• The app usage analytics (such as scores achieved when using the app).

Results

The app’s introduction and student retention rates

In Semester 2, 2015 when the mobile app was first introduced in the trial units, there was an improvement in student retention (calculated at 12.23%), when compared with the pre-app cohorts of Semester 1, 2015. The same pattern of improvement (though not as strong) was also found when compared with Semester 2, 2014 (improvement of 9.22% recorded) and Semester 2, 2013 (improvement of 5.37% recorded) (Fig. 1).
Fig. 1

Student retention rates for accounting and science cohort, before and after the mobile app was introduced in Semester 2, 2015 (N = 6939)

The app’s usage and academic performance

Students who used the app demonstrated an average grade/percentage mark of 65.19% compared to those who did not use the app, the latter averaging a grade/percentage mark of 58.16%. Therefore, the app users on average achieved marks 7.03% higher compared to students who chose not using the app.

Students’ performance within the app and their academic performance in the unit

A significant positive correlation of .40 was found between performing well on the app tasks and achieving higher academic grades (as per Fig. 2).
Fig. 2

Correlation between app score and percentage mark (academic performance) (N = 6939)

Limitations

This study’s focus was on correlations between students’ app usage and their academic performance in the unit, however causal relations between these variables would need to be gauged further through future in-depth studies of student experience. A potential limitation of this study is attributed to the novelty effect which must be taken into account when evaluating educational technology initiatives as it can skew the results (Clark, 2015). A common phenomenon that students can experience during a course of study, particularly so when new technologies such as gamification are introduced (Koivisto & Hamari, 2014), the novelty effect has implications for extended application. For instance, the perceived usefulness of gamification declines with use and with learner’s age (Koivisto & Hamari, 2014). At the same time, because participants in our experimental group self-selected to use the app, it was likely there was a sampling bias which may have resulted in more conscientious students who were open to new experiences participating in the experimental group (Cochran, 1977).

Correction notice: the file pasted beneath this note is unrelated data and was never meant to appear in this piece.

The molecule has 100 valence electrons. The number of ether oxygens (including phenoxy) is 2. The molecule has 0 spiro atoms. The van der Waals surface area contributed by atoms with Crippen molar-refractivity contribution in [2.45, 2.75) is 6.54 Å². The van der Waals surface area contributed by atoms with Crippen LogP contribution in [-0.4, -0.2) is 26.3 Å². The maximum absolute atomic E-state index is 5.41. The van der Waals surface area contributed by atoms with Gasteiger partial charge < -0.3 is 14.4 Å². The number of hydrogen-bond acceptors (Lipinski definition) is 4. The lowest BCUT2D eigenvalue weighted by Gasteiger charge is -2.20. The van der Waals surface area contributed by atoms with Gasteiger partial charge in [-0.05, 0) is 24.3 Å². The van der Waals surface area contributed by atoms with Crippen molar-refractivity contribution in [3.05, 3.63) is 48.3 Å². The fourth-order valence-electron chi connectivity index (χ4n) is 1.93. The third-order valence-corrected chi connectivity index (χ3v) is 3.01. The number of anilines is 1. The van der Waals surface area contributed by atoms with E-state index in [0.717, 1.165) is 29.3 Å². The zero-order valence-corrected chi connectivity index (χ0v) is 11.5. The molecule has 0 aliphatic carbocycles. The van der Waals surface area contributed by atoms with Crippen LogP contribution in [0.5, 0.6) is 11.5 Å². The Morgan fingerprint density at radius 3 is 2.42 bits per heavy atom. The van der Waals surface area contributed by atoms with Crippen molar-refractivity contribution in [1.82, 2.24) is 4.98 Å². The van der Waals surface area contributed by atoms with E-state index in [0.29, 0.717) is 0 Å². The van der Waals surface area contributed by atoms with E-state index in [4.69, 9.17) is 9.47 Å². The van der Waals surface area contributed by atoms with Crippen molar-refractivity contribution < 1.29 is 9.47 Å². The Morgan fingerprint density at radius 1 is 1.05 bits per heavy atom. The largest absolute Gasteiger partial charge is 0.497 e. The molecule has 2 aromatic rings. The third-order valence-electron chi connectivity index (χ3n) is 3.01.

Another limitation of our study lies in the sample composition. While our initial goal was to undertake analysis separately for the accounting and sciences cohorts (see Figs. 3 and 4, for examples of initial findings), a decision was made to combine the cohorts to create a larger sample and produce statistically meaningful results. It is worth noting that when analysed separately, the app’s positive impact for the combined science cohorts was found to be significantly lower than for the accounting cohort, showing only 5–7% improvements in retention rates. These differences can be explained with disciplinary specifics of the accounting and science cohorts.
Fig. 3

Student retention rates for sciences and accounting

Fig. 4

Student retention rates by course

Conclusion

This study evaluated the effectiveness of a gamified mobile app as a learning tool. Relationships between student retention rates, academic achievement and the app usage were studied, with a number of positive correlations emerging. With interdisciplinary comparisons deemed problematic due to small cohort numbers, combining accounting and several sciences cohorts into one larger sample allowed for more statistically significant findings to be generated.

Keeping in mind that correlations do not necessarily entail causations and that other factors outside the study’s purview could be at play, the marked increase of student retention rate by 12.23% may suggest there was indeed some important trigger present for this increase to happen, especially since other variables (teaching staff, curriculum, and assessment types) did not change. This increased retention phenomenon is of interest, considering the expected decrease in first-year university student retention rates (O'Keeffe, 2013). At the same time, a 7.03% increase in students’ average academic performance may also suggest there is a potential to go beyond simply ‘engaging’ students in the learning activities with the app to actually boosting their academic knowledge acquisition and retention, converting it into higher final grades.

Finally, the positive correlation of .40 between students’ scoring highly on the app and achieving higher academic grades is also of importance as it can be used as a measure of internal consistency, suggesting that a subject-integrated app is well-positioned to help guide students towards better learning outcomes. With its design drawing on such pedagogical principles as spacing and testing effects as well as taking advantage of such known motivation-boosting features as digital badges and leaderboards, the app worked in synch with other learning processes, serving as a self-regulated but content-aligned learning tool. Considering evidence that mobile learning interventions tailored to learner groups homogenous in age have generally stronger impact (Sung et al., 2016), the fact that the presented intervention was introduced in the units traditionally populated by direct school leavers likely factored into the overall positive findings. Further trials, including those involving inter-class control groups and comparative studies with different disciplines and modes of learning can help clarify the findings further.